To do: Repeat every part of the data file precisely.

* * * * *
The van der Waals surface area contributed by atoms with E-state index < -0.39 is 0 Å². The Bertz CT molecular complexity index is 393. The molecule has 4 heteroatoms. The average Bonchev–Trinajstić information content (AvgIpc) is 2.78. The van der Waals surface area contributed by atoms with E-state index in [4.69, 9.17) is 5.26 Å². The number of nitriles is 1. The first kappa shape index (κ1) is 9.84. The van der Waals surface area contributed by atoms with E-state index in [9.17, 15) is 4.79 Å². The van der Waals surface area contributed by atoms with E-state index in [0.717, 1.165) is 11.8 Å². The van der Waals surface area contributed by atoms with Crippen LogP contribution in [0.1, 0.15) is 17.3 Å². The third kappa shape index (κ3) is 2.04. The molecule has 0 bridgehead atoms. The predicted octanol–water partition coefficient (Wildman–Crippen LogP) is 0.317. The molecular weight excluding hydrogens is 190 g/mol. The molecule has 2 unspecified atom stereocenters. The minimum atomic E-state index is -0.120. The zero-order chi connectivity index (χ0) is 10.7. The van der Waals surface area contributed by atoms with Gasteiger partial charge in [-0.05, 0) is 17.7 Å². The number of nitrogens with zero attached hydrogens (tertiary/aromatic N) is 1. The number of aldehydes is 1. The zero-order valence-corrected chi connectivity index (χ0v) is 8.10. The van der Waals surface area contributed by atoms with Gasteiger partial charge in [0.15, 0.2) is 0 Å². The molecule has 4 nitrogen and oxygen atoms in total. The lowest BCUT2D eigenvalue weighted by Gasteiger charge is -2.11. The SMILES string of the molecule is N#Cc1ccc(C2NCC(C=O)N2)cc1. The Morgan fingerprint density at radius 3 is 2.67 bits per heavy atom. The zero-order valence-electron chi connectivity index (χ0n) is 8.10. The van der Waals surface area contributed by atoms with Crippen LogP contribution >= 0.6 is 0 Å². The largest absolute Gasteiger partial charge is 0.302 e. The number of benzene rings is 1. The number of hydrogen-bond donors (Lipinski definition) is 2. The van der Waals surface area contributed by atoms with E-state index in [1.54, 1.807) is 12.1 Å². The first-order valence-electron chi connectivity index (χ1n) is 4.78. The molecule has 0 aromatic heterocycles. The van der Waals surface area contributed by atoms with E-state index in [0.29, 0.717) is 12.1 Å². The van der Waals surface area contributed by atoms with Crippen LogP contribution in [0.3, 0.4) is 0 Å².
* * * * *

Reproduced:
The van der Waals surface area contributed by atoms with E-state index < -0.39 is 0 Å². The Bertz CT molecular complexity index is 393. The molecule has 4 heteroatoms. The average Bonchev–Trinajstić information content (AvgIpc) is 2.78. The van der Waals surface area contributed by atoms with E-state index in [4.69, 9.17) is 5.26 Å². The number of nitriles is 1. The first kappa shape index (κ1) is 9.84. The van der Waals surface area contributed by atoms with E-state index in [9.17, 15) is 4.79 Å². The van der Waals surface area contributed by atoms with E-state index in [0.717, 1.165) is 11.8 Å². The van der Waals surface area contributed by atoms with Crippen LogP contribution in [0.1, 0.15) is 17.3 Å². The third kappa shape index (κ3) is 2.04. The molecule has 0 bridgehead atoms. The predicted octanol–water partition coefficient (Wildman–Crippen LogP) is 0.317. The molecular weight excluding hydrogens is 190 g/mol. The molecule has 2 unspecified atom stereocenters. The minimum atomic E-state index is -0.120. The zero-order chi connectivity index (χ0) is 10.7. The van der Waals surface area contributed by atoms with Gasteiger partial charge in [-0.05, 0) is 17.7 Å². The number of nitrogens with zero attached hydrogens (tertiary/aromatic N) is 1. The number of aldehydes is 1. The zero-order valence-corrected chi connectivity index (χ0v) is 8.10. The van der Waals surface area contributed by atoms with Gasteiger partial charge in [0.15, 0.2) is 0 Å². The molecule has 4 nitrogen and oxygen atoms in total. The lowest BCUT2D eigenvalue weighted by Gasteiger charge is -2.11. The SMILES string of the molecule is N#Cc1ccc(C2NCC(C=O)N2)cc1. The Morgan fingerprint density at radius 3 is 2.67 bits per heavy atom. The zero-order valence-electron chi connectivity index (χ0n) is 8.10. The van der Waals surface area contributed by atoms with Crippen LogP contribution >= 0.6 is 0 Å². The largest absolute Gasteiger partial charge is 0.302 e. The number of benzene rings is 1. The number of hydrogen-bond donors (Lipinski definition) is 2. The van der Waals surface area contributed by atoms with E-state index in [1.54, 1.807) is 12.1 Å². The first-order valence-electron chi connectivity index (χ1n) is 4.78. The molecule has 0 aromatic heterocycles. The van der Waals surface area contributed by atoms with E-state index in [0.29, 0.717) is 12.1 Å². The van der Waals surface area contributed by atoms with Crippen LogP contribution in [0.3, 0.4) is 0 Å².